# Power Gain in a small signal Mosfet circuit

#### Kinka-Byo

Joined Apr 22, 2019
11
let's consider this circuit, which is the equivalent of a small signal Mosfet amplifier.

where RG is a gate series resistance which takes into account of the oxide leakage, and CGS and CGD are the well - known Mosfet Parasitic Capacitances.

Now, the book The Design of CMOS Radiofrequency Integrated Circuits (Lee) makes the computation of its power gain, i.e. the ratio between the power delivered to the load (by supposing matching) and the input power of the source. Regarding the last one, it is written that:

My question is: is the factor 1/2 due to the fact that in AC we consider rms values, or is it due to something related to the maximum power transfer theorem? I thought it was due to the rms, but if it is true, the formula should use the phasor of the input current (and moreover, the book does not do any assumption about a single - frequency behaviour of the input current source). Moreover, how can I compute the power delivered to the load? I do not know if I have to use the factor 1/2 due to rms or not.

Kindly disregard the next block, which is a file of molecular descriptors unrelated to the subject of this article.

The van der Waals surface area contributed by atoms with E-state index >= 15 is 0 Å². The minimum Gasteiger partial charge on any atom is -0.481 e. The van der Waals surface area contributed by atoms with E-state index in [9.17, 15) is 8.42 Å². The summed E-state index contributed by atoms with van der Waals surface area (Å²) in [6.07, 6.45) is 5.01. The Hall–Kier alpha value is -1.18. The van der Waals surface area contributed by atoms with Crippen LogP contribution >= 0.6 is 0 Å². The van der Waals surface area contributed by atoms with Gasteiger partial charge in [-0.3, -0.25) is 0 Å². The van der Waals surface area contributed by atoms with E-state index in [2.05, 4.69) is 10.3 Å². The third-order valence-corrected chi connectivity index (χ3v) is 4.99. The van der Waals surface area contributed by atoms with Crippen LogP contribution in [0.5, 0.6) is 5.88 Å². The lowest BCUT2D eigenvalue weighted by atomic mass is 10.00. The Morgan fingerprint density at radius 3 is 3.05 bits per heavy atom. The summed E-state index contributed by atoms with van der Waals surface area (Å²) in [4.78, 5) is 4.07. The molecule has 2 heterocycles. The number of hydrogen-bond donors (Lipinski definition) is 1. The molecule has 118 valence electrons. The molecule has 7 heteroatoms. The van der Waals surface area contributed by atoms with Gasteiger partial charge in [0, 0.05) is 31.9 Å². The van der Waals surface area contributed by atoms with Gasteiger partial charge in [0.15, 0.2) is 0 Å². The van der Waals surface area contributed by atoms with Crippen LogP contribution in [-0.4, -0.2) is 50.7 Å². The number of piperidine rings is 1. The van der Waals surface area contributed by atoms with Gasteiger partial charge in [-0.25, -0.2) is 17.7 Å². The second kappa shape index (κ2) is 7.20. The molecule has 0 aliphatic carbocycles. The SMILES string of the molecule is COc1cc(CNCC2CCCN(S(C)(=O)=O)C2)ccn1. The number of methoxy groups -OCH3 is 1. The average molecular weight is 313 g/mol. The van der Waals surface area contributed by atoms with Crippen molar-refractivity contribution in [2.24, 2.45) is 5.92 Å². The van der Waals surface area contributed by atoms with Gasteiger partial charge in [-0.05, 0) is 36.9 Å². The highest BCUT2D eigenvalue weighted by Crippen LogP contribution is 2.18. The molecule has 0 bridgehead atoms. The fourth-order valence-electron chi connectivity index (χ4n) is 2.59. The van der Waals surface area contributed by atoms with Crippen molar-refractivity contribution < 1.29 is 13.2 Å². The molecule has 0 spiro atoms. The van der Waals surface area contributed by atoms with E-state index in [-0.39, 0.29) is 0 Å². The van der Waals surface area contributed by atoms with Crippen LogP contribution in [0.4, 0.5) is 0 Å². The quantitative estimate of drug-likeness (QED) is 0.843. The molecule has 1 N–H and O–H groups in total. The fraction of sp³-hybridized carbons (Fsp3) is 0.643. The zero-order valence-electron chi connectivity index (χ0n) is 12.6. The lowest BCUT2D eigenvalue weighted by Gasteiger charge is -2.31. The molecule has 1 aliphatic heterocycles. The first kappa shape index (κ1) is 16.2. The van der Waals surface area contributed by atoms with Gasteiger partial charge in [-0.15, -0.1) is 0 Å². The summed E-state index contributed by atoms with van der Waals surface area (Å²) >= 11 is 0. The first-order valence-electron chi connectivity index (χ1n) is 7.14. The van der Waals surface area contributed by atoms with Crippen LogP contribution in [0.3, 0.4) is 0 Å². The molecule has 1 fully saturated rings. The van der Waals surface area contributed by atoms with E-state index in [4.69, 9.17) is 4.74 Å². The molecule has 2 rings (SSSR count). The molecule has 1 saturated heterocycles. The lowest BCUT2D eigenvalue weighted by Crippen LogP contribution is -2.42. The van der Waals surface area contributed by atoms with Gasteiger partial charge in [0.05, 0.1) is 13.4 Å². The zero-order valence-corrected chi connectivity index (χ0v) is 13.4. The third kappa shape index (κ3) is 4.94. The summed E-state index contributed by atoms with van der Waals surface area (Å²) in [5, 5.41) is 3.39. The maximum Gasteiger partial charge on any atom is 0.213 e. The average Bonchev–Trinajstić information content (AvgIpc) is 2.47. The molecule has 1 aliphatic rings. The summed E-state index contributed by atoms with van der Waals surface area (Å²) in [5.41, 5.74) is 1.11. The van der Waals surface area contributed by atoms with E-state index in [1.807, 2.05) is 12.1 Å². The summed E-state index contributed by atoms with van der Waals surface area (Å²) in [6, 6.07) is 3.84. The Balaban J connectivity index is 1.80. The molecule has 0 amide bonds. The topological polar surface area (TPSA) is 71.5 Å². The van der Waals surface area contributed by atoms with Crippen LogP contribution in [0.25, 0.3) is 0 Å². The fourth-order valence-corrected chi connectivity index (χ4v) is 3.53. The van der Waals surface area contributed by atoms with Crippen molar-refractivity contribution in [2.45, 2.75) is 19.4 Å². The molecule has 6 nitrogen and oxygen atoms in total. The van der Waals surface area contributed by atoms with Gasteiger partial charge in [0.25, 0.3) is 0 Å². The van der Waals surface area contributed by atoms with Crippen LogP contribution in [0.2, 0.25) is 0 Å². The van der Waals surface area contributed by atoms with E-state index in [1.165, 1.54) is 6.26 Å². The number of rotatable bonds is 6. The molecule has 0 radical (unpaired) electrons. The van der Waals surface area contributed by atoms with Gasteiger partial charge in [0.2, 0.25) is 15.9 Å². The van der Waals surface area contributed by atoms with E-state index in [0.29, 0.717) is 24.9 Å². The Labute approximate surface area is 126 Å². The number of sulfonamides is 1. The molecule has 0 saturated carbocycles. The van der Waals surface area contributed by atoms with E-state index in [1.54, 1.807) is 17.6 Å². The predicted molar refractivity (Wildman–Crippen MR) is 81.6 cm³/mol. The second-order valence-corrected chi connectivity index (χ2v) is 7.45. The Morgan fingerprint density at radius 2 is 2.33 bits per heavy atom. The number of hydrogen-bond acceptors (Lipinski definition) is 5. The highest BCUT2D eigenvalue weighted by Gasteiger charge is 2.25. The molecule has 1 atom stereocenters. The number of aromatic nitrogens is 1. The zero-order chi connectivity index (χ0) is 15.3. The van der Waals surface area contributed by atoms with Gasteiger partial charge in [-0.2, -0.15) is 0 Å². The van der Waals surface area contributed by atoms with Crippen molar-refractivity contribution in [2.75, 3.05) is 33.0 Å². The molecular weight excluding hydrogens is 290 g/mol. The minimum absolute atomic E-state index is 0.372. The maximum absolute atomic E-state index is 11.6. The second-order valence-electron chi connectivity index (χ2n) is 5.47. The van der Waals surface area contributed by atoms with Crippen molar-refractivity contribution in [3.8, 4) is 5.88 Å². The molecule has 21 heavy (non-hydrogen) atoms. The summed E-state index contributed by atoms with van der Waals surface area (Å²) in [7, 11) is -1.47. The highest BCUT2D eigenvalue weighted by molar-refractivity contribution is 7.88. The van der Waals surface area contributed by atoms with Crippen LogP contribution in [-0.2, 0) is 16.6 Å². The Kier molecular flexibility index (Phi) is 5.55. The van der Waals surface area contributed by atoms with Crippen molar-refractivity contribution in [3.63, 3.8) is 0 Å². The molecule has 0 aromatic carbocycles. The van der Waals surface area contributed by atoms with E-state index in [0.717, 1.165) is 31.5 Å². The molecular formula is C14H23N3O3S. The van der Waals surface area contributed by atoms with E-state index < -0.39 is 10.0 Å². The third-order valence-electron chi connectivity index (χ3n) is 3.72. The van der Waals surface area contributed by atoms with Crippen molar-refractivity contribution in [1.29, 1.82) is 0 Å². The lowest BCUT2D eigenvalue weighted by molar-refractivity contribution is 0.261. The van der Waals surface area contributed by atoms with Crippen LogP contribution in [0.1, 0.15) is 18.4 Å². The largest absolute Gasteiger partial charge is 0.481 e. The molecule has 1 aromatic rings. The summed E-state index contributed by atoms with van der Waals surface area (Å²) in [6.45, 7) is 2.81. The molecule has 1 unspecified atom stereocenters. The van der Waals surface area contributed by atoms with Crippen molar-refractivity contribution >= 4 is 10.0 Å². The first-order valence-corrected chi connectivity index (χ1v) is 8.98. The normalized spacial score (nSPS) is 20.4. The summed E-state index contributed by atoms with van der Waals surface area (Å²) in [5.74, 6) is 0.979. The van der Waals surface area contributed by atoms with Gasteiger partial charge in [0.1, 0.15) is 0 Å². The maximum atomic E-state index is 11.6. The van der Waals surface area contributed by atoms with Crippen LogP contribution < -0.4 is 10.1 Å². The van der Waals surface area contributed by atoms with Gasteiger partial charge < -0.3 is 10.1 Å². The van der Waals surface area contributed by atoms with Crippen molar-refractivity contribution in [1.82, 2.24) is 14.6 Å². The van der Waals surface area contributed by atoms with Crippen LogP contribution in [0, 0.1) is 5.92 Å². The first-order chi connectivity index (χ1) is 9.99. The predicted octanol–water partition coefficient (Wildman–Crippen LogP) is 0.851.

#### Jony130

Joined Feb 17, 2009
5,514
The average power is equal to

P = I_rms*V_rms = I_rms * I_rms*R = I_rms^2*R

But if we use I_peak instead of I_rms we have this situation (I_rms = I_peak/√2):

$$P= \frac{I}{\sqrt{2}} * \frac{I}{\sqrt{2}} *R = \frac{I^2 R}{2}$$

#### Kinka-Byo

Joined Apr 22, 2019
11
Ok, it seems clear. But do you have an idea about why the book wrote that expression in which there are not phasors, but time domain current and voltage?

#### Jony130

Joined Feb 17, 2009
5,514
Well if this indeed is a small-signal analysis in this type of analysis we always use sinewave extortion. So I do not see a problem. But what is more interesting is what small rg represents?